Short and to the point, O-Brazile differs from much of Richard Head’s writing by not straying from its main theme, and by maintaining a serious tone. We can understand how it could have been taken for a true account upon its first publication, far more so than The Western Wonder; although time, of course, would eventually have exposed it as yet another hoax. And it is as a hoax that O-Brazile is most interesting, not just in light of the culture of hoaxing that prevailed at this time, but with respect to one very particular hoax that we have already examined.
We know already that Richard Head had few scruples about borrowing from other writers – and that “borrowing” is putting it mildly – but what he did in O-Brazile is something a bit more subtle. As the 17th century wore on, and hoaxes began to pile upon hoaxes, there was an increasing tendency for the writers concerned to wink at each other, and at the more savvy of their readers: the clues to a piece of writing being a hoax were often there if you knew where to look. Mentioning another hoax by name and in opprobrius terms was a particularly popular touch.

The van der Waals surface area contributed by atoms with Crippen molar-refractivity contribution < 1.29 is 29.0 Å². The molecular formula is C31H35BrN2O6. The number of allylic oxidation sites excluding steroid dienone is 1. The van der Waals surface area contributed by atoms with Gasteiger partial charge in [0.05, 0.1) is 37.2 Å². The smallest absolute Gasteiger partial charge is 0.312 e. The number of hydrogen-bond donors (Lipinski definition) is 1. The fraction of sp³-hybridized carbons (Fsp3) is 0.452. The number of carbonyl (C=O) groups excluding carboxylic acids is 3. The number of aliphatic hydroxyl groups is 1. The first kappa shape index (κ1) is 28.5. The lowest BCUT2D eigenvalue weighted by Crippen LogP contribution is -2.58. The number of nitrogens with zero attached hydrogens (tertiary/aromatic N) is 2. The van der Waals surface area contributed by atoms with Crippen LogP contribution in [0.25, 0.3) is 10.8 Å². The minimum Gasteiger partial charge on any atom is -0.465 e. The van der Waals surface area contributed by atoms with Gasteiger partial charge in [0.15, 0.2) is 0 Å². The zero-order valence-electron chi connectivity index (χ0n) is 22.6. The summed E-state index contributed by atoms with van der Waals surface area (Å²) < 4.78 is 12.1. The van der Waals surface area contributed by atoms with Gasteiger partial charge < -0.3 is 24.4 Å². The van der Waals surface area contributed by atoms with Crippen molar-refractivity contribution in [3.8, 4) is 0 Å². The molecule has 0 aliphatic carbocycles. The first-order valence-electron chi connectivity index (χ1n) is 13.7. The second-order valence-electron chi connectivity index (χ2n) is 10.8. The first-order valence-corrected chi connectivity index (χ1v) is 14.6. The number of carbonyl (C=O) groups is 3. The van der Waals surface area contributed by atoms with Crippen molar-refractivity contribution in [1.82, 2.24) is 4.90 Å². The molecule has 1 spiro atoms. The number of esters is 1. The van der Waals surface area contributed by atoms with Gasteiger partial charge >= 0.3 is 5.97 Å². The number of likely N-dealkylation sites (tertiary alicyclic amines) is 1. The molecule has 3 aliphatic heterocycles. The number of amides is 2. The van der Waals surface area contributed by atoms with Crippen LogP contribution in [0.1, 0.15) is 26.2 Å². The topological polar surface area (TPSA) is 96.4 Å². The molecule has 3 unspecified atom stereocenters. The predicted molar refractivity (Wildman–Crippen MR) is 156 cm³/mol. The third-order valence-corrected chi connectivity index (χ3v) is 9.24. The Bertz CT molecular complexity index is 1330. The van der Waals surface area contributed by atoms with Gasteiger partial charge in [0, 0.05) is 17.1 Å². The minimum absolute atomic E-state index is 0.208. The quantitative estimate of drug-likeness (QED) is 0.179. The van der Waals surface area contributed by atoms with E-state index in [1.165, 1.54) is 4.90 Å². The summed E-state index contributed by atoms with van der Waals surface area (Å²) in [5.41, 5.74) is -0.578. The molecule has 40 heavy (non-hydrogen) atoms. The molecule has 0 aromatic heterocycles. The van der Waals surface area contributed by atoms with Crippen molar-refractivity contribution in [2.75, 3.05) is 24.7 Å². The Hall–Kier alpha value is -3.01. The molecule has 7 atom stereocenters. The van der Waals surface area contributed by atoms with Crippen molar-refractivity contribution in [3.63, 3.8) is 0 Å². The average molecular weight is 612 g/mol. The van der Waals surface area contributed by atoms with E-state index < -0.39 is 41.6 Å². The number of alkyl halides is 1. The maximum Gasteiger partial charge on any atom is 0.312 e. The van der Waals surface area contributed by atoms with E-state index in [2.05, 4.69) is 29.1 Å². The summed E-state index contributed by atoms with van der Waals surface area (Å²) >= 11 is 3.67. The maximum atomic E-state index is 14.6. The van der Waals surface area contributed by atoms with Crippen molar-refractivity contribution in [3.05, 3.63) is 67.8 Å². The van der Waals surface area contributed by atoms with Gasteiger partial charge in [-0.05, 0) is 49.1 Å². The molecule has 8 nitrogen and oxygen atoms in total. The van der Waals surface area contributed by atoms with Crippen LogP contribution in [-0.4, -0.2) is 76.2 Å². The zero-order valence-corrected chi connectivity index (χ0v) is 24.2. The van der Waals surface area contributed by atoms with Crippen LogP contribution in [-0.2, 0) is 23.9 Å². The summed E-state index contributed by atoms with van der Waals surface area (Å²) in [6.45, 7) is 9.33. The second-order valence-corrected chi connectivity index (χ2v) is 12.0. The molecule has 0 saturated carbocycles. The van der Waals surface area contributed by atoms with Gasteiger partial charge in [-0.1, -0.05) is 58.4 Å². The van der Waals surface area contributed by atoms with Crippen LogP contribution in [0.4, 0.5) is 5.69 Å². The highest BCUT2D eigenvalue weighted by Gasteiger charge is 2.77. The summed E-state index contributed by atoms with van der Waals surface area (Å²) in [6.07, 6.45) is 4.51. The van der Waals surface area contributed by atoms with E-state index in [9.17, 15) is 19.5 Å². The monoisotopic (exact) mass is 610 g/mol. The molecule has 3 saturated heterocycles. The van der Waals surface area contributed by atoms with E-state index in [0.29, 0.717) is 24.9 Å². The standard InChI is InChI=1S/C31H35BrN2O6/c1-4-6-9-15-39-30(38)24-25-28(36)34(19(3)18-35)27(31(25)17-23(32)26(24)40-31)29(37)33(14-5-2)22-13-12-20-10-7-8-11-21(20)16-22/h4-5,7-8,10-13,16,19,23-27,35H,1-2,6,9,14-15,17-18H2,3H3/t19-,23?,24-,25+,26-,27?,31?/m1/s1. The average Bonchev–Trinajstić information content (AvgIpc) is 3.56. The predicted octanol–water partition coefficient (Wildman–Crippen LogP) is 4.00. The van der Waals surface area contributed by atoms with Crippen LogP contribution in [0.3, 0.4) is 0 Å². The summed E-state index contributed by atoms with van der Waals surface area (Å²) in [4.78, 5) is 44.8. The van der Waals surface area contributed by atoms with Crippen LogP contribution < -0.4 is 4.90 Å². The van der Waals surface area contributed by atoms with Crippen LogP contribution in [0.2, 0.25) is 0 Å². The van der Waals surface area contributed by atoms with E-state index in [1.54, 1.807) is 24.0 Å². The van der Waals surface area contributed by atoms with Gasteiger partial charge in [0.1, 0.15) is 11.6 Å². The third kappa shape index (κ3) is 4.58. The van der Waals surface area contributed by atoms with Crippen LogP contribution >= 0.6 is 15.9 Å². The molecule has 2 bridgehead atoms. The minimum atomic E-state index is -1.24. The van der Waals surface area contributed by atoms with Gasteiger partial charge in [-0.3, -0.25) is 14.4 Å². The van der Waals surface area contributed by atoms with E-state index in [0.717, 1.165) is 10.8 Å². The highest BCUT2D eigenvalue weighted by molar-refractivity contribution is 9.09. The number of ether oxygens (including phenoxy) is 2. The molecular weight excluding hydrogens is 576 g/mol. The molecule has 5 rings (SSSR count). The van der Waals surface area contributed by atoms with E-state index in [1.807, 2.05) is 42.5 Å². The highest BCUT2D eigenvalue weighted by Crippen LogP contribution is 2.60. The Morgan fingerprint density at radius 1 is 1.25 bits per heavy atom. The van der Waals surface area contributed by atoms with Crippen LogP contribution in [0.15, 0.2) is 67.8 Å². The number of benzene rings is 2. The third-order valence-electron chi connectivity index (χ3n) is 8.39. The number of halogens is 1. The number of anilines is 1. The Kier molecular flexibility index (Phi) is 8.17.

Typically, the author of such a work would start by declaring the truth of his tale, and then decry all those wretched hoaxers who made it so hard for honest men to be believed. Another common tactic would be to have the story told by a third party, usually a merchant or a sailor, someone too “plain-spoken” and “uneducated” to make up a fabulous story. A piece of supporting evidence, separate from the main narrative, was often provided.